(c) assisting another person who is 21 years of age or older in any of the acts described in this section [grow consultants and helpers are protected]; and  (d) giving away or otherwise transferring without remuneration up to 2.5 ounces of marihuana, except that not more than 15 grams of marihuana may be in the form of marihuana concentrate, to a person 21 years of age or older, as long as the transfer is not advertised or promoted to the public. This protects de minimus informal relationships, like passing a joint in private, from strained interpretations of cannabis manufacturing and delivery laws (growing/distribution), and private suppliers who do not charge for cannabis and don’t advertise the fact.

PROTECTIONS FOR LEASING PROPERTY FOR CULTIVATION . Sec. 10. 1. Notwithstanding any other law or provision of this act, and except as otherwise provided in section 4 of this act or the rules promulgated thereunder, the following acts are not unlawful, are not an offense, are not grounds for seizing or forfeiting property, are not grounds for arrest, prosecution, or penalty in any manner, are not grounds for search or inspection except as authorized by this act, and are not  (g) leasing or otherwise allowing the use of property owned, occupied, or managed for activities allowed under this act. This provides protection for landlords who let you grow marijuana at your residence and property owners who may lease you farming space on their land or in buildings for medical purposes. Beware of federal laws prohibiting these activities.)

ACTS NEVER AUTHORIZED BY PROPOSAL ONE

Sec. 4.1. This act does not authorize:  (a) operating, navigating, or being in physical control of any motor vehicle, aircraft, snowmobile, off-road recreational vehicle, or motorboat while under the influence of marihuana;  (b) transfer of marihuana or marihuana accessories to a person under the age of 21; (c) any person under the age of 21 to possess, consume, purchase or otherwise obtain, cultivate, process, transport, or sell marihuana;  (d) separation of plant resin by butane extraction or another method that utilizes a substance with a flashpoint below 100 degrees Fahrenheit in any public place, motor vehicle, or within the curtilage of any residential structure;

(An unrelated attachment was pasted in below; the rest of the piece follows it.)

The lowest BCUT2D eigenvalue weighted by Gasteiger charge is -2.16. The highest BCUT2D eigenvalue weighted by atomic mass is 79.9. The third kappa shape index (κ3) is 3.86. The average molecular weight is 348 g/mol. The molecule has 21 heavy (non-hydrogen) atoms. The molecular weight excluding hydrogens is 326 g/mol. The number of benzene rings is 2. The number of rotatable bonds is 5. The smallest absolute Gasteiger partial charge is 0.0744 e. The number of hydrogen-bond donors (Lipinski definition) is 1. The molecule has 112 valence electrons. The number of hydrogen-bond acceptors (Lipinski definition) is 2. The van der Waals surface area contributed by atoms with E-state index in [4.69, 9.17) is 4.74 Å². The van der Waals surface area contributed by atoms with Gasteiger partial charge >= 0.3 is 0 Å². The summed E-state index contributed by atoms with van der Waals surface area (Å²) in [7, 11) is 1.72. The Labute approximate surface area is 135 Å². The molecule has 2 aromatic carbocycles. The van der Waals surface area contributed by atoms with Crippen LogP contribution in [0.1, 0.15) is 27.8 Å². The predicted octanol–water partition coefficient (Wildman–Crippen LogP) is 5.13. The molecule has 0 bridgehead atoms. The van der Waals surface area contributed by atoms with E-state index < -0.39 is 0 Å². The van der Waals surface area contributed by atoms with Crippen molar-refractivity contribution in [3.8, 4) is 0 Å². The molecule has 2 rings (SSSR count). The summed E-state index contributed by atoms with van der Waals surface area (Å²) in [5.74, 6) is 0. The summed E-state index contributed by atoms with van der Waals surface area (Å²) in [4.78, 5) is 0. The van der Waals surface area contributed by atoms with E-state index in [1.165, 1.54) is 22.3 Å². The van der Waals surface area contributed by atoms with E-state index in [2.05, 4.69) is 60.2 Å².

(e) consuming marihuana in a public place or smoking marihuana where prohibited by the person who owns, occupies, or manages the property, except for purposes of this subdivision a public place does not include an area designated for consumption within a municipality that has authorized consumption in designated areas that are not accessible to persons under 21 years of age;

(f) cultivating marihuana plants if the plants are visible from a public place without the use of binoculars, aircraft, or other optical aids or outside of an enclosed area equipped with locks or other functioning security devices that restrict access to the area;

(g) consuming marihuana while operating, navigating, or being in physical control of any motor vehicle, aircraft, snowmobile, off-road recreational vehicle, or motorboat, or smoking marihuana within the passenger area of a vehicle upon a public way;

(h) possessing marihuana accessories or possessing or consuming marihuana on the grounds of a public or private school where children attend classes in preschool programs, kindergarten programs, or grades 1 through 12, in a school bus, or on the grounds of any correctional facility; or

(i) Possessing more than 2.5 ounces of marihuana within a person's place of residence unless the excess marihuana is stored in a container or area equipped with locks or other functioning security devices that restrict access to the contents of the container or area.

2. This act does not limit any privileges, rights, immunities, or defenses of a person as provided in the Michigan medical marihuana act, 2008 IL 1, MCL 333.26421 to 333.26430, the medical marihuana facilities licensing act, 2016 PA 281, MCL 333.27101 to 333.27801, or any other law of this state allowing for or regulating marihuana for medical use.

3. This act does not require an employer to permit or accommodate conduct otherwise allowed by this act in any workplace or on the employer's property. This act does not prohibit an employer from disciplining an employee for violation of a workplace drug policy or for working while under the influence of marihuana. This act does not prevent an employer from refusing to hire, discharging, disciplining, or otherwise taking an adverse employment action against a person with respect to hire, tenure, terms, conditions, or privileges of employment because of that person's violation of a workplace drug policy or because that person was working while under the influence of marihuana.

4. This act allows a person to prohibit or otherwise regulate the consumption, cultivation, distribution, processing, sale, or display of marihuana and marihuana accessories on property the person owns, occupies, or manages, except that a lease agreement may not prohibit a tenant from lawfully possessing and consuming marihuana by means other than smoking.

5. All other laws inconsistent with this act do not apply to conduct that is permitted by this act.